(Images: Jonny Gawler)
Since 1976, there’s been no disputing the racing record of Trek. In both cycling and tri, their podium list is very impressive.
Their top-of-the-range Speed Concept 9 is a known flyer, but how much of that speed informs their entry-level tri bike?
The first impression of the Trek’s frame is that it looks fast. The deep-profiled truncated tubing is right on the money with current aero thinking and carries right on up through the carbon seatpost (although, if you look a bit closer, some very ugly welding does make you question how much love has gone into building this frame).
Compatibility with the SC Speed Box on the top tube is a trickle-down bonus and the carbon fork will also accept a SpeedTrap sensor. Even on top-end bikes, we’re often left a bit cold by wheels and these ones are no exception. We’re not sure what ‘Bontrager Approved’ means exactly and, although they’re probably robust trainers, they’ve no place on a race-day-ready speedster.
The groupset is SRAM Apex and sits somewhere between Shimano 105 and Tiagra price-wise. A full compact 50/34t chainset and 11-28t cassette is novice- and hill-friendly, while the SRAM 500 TT bar-end shifters won’t disappoint. The Bontrager cockpit offers plenty of adjustability and a fairly neat front end.
The front brake is a standard non-branded road caliper, but the out-of-the-wind, chainstay-mounted rear brake is an appreciated aero touch. A long Vision Aeromax tri saddle tops off the build and should provide a comfortable aero position.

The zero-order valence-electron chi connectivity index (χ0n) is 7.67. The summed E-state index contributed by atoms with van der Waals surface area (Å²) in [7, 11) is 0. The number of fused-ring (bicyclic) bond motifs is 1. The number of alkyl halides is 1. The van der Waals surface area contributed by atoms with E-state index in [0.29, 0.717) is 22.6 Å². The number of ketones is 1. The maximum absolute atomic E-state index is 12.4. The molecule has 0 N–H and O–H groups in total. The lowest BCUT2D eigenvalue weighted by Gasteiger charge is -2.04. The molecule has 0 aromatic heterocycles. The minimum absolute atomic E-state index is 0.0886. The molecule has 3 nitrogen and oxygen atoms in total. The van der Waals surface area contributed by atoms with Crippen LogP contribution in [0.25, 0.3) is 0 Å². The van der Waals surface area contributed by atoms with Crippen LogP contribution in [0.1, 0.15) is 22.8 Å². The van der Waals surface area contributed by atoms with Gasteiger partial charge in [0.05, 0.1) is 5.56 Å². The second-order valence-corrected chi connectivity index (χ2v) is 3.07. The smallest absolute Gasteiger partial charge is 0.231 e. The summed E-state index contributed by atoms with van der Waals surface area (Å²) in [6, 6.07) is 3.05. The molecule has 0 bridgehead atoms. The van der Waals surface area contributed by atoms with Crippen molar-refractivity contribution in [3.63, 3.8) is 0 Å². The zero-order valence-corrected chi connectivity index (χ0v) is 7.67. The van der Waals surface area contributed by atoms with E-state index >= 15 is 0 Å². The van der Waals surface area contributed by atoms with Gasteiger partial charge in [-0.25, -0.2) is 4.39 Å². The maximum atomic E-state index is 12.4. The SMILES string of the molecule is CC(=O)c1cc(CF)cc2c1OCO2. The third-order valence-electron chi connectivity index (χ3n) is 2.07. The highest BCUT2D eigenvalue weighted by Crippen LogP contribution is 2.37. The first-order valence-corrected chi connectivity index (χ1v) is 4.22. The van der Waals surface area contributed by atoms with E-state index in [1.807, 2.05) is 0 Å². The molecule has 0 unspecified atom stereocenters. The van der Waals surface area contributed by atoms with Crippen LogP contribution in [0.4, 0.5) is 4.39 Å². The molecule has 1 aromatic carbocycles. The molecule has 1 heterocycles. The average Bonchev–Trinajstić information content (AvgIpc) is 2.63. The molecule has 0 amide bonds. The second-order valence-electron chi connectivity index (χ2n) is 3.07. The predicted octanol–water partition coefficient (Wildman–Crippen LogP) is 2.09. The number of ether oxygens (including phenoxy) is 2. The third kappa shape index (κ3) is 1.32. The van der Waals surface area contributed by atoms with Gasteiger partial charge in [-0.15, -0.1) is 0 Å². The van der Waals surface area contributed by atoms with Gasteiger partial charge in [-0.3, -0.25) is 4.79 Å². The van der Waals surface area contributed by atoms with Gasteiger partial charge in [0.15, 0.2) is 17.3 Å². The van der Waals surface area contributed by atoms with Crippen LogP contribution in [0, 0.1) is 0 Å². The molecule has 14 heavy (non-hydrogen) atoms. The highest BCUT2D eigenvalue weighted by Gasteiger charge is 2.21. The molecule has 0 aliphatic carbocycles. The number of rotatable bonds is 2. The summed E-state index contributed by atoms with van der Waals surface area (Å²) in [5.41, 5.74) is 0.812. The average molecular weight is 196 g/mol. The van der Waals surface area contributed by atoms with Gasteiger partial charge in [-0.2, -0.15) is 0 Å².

The Bontrager cockpit and variable offset seatpost make dialling in your ideal ride position easy and the Trek just about accommodated our leggy 190cm frame.
Spinning out of the village and over a couple of rises, the Trek immediately feels sharp and race-ready. Through initial tight corners up on the bullhorns, its handling immediately impresses and, rather than having to be manhandled off a straight line, it wants to corner and does so extremely well.
Settling down on the aerobars for some straight-line cruising, the rough roads mean a bit of bucking from the rear end but, for an alloy TT bike, the front-end buzz is remarkably low.
The ride position feels aero and powerful, while the Vision saddle is amazingly comfortable when perched on its nose. You genuinely get a sense of the frame slicing through the air, encouraging you to ride hard knowing that little of your effort is going to waste.
Shifting from the SRAM groupset is precise and predictable, but the shifters are a little on the stiff side. Hitting some power climbs, its nimbleness comes to the fore again. Jumping from aerobars to bullhorns, it leaps forward with impressive stiffness and power transfer. It climbs far lighter than its 9.72kg weight and performs especially well on shorter out-of-the-saddle efforts.
On longer-seated drags, there’s a dullness and lack of fizz. The finger of blame for that has to be pointed at the far-from-inspiring wheelset. Fortunately, you’ve got the spinning-friendly 34/38 bottom gear that, even with square wheels, should at least get you up any hill, even if not especially quickly.
When descending, the Trek is an absolute joy, with the speed-scrubbing power of the brakes a rather pleasant surprise. Combine that with its sharp handling and stiff acceleration out of the bends and you’ve got a bike well suited to technically challenging courses.
Sharp, nimble and remarkably road bike-like in feel.
Plenty of drip-down aero features on the tunnel-proven frame, but poor wheels.
There are better on-paper deals, but would they ride as well?
Surprisingly good for an alloy TT bike.
Contact : www.trekbikes.com